Welcome to the Urban Planet

courtesy flickr/victoriapeckham

In the last couple of years, our planet’s human inhabitants have crossed two major thresholds, one of which indicates major problems ahead, and the other of which offers a glimmer of hope.  We’ll get back to the hopeful bit in a minute, but let’s begin with the problem, which you’ve probably seen in the news lately: according to the UN’s estimate, the world population just crossed the 7,000,000,000 mark.  Various models suggest it’ll probably plateau somewhere between 10 and 15 billion about a century from now – at the high end, that means more than two people walking around for every one that’s alive now.

Can you imagine the implications?  Most of them are worrisome.  Assuming we continue to do business as usual, nearly every resource on the planet will be strained.  We would have to double our agricultural production to meet demand, and even if this turns out to be possible, we could easily end up doubling our land and water use as well, and doubling the runoff of fertilizers and pesticides.  Speaking of runoff, all those people will need access to clean water, which even today is much rarer than it ought to be.  They’ll also need to heat their homes, cook their food and get from place to place, so demand for fossil fuels will skyrocket too.  And that’s to say nothing of the carbon footprint that’ll be left by an extra 3-8 billion humans.

Of course, we don’t necessarily need to do business as usual – we can be a lot smarter than that.  Sustainable power, organic and genetically engineered crops, smart water use, urban planning, and even this cheap solar lamp are all ideas that, if taken to scale, could minimize the impact of all that extra population.  I hope to discuss these solutions and more right here in this space.  But for today, I want to look at the issue through a slightly different lens, and that’s where the other big milestone comes in.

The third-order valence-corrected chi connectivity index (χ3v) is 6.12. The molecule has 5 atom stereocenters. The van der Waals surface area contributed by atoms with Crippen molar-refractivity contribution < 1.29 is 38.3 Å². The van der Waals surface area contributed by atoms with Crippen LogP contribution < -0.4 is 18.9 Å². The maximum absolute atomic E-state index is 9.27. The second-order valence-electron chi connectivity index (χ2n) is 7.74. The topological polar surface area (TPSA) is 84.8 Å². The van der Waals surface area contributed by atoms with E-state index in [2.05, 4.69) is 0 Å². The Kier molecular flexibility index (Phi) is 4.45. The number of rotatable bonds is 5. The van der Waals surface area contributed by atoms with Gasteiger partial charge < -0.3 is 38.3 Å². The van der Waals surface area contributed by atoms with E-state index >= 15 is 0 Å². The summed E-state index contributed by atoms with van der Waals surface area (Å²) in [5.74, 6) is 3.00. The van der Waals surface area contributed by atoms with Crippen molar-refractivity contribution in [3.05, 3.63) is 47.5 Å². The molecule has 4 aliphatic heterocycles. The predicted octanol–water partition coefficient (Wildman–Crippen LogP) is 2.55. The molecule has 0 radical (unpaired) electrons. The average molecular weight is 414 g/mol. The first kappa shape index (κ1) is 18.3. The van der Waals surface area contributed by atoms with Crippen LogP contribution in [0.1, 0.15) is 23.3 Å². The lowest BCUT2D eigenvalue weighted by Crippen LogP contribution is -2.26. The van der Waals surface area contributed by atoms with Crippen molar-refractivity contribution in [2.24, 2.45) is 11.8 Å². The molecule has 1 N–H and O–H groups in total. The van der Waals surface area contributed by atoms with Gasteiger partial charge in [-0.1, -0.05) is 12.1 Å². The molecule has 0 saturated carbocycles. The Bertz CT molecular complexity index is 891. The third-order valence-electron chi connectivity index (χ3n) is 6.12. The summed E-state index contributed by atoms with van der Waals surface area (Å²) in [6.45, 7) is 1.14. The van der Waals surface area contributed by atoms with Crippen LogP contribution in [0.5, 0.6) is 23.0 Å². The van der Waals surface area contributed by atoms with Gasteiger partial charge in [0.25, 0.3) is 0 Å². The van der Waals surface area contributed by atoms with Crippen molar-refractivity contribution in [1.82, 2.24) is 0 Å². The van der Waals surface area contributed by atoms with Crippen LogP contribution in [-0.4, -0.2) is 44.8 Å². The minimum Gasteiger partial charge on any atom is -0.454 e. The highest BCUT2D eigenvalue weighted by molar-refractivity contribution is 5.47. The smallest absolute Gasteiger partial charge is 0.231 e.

S Margeson

As of 2008, more than half the people in the world live in a city.  Again, this is the first time in history, and again, that number is only going up for the foreseeable future.

What does this have to do with the population problem?  Far be it from me to suggest that urbanization, by itself, is an automatic solution – but the fact is, the increasing city-ness of the world’s residents provides a host of unique opportunities for more sustainable, efficient and equitable living.

Take land use, for example.  I’m deeply worried that as population expands, we’ll simply take over more space, thereby despoiling remaining areas of natural beauty, threatening ecosystems and driving more species to extinction.  But cities support much higher densities – they allow for upward, rather than outward, expansion.  Similarly, water and power can be allocated more efficiently when people are living close together, and shared transportation networks like subways become more cost-effective.  There are also a host of emerging technological innovations that will transform the city for the better, from responsive architecture to distributed communication networks to integrated renewable energy sources (more topics for future posts!).